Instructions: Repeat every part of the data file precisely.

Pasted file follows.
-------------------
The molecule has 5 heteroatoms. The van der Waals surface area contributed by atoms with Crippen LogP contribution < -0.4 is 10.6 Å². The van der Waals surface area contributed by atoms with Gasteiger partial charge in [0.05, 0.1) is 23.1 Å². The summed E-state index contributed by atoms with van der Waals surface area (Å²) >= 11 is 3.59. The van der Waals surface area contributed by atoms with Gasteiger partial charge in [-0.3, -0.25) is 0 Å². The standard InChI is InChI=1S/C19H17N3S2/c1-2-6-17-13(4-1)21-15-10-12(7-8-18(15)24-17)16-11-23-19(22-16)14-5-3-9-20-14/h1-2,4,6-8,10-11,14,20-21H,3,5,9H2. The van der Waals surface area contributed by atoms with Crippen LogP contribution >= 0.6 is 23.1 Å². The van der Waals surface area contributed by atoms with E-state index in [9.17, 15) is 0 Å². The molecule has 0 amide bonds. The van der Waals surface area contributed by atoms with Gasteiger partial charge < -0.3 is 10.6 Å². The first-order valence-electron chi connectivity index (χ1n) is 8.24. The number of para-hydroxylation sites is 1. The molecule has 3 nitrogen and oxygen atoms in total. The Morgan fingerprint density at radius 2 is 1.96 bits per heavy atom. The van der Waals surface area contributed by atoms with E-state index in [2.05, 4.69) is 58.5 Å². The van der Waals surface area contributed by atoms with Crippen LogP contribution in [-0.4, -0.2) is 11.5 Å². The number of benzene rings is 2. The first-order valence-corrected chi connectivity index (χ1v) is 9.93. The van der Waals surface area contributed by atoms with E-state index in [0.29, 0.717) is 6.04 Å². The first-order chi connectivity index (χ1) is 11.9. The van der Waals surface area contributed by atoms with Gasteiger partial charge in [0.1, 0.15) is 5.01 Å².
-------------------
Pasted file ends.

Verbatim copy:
The molecule has 5 heteroatoms. The van der Waals surface area contributed by atoms with Crippen LogP contribution < -0.4 is 10.6 Å². The van der Waals surface area contributed by atoms with Gasteiger partial charge in [0.05, 0.1) is 23.1 Å². The summed E-state index contributed by atoms with van der Waals surface area (Å²) >= 11 is 3.59. The van der Waals surface area contributed by atoms with Gasteiger partial charge in [-0.3, -0.25) is 0 Å². The standard InChI is InChI=1S/C19H17N3S2/c1-2-6-17-13(4-1)21-15-10-12(7-8-18(15)24-17)16-11-23-19(22-16)14-5-3-9-20-14/h1-2,4,6-8,10-11,14,20-21H,3,5,9H2. The van der Waals surface area contributed by atoms with Crippen LogP contribution >= 0.6 is 23.1 Å². The van der Waals surface area contributed by atoms with E-state index in [9.17, 15) is 0 Å². The molecule has 0 amide bonds. The van der Waals surface area contributed by atoms with Gasteiger partial charge < -0.3 is 10.6 Å². The first-order valence-electron chi connectivity index (χ1n) is 8.24. The number of para-hydroxylation sites is 1. The molecule has 3 nitrogen and oxygen atoms in total. The Morgan fingerprint density at radius 2 is 1.96 bits per heavy atom. The van der Waals surface area contributed by atoms with E-state index in [2.05, 4.69) is 58.5 Å². The van der Waals surface area contributed by atoms with Crippen LogP contribution in [-0.4, -0.2) is 11.5 Å². The number of benzene rings is 2. The first-order valence-corrected chi connectivity index (χ1v) is 9.93. The van der Waals surface area contributed by atoms with E-state index in [0.29, 0.717) is 6.04 Å². The first-order chi connectivity index (χ1) is 11.9. The van der Waals surface area contributed by atoms with Gasteiger partial charge in [0.1, 0.15) is 5.01 Å².